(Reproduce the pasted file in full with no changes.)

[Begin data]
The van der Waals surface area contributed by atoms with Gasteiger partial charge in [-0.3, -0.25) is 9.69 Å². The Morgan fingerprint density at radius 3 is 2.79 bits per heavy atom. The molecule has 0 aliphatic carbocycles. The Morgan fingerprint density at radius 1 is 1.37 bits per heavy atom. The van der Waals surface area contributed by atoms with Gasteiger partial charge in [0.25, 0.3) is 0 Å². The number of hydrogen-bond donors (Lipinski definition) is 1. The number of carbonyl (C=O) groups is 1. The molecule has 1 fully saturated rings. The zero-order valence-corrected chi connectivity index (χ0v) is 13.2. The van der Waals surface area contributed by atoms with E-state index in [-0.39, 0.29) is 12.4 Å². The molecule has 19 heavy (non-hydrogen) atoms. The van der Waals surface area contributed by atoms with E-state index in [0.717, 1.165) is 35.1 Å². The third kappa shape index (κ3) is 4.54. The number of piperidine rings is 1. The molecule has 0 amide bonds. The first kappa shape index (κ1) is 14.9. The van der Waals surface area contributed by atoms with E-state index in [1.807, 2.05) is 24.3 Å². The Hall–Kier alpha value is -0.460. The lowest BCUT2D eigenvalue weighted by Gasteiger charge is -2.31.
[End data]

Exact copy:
The van der Waals surface area contributed by atoms with Gasteiger partial charge in [-0.3, -0.25) is 9.69 Å². The Morgan fingerprint density at radius 3 is 2.79 bits per heavy atom. The molecule has 0 aliphatic carbocycles. The Morgan fingerprint density at radius 1 is 1.37 bits per heavy atom. The van der Waals surface area contributed by atoms with Gasteiger partial charge in [0.25, 0.3) is 0 Å². The number of hydrogen-bond donors (Lipinski definition) is 1. The number of carbonyl (C=O) groups is 1. The molecule has 1 fully saturated rings. The zero-order valence-corrected chi connectivity index (χ0v) is 13.2. The van der Waals surface area contributed by atoms with E-state index in [-0.39, 0.29) is 12.4 Å². The molecule has 19 heavy (non-hydrogen) atoms. The van der Waals surface area contributed by atoms with E-state index in [0.717, 1.165) is 35.1 Å². The third kappa shape index (κ3) is 4.54. The number of piperidine rings is 1. The molecule has 0 amide bonds. The first kappa shape index (κ1) is 14.9. The van der Waals surface area contributed by atoms with E-state index in [1.807, 2.05) is 24.3 Å². The Hall–Kier alpha value is -0.460. The lowest BCUT2D eigenvalue weighted by Gasteiger charge is -2.31.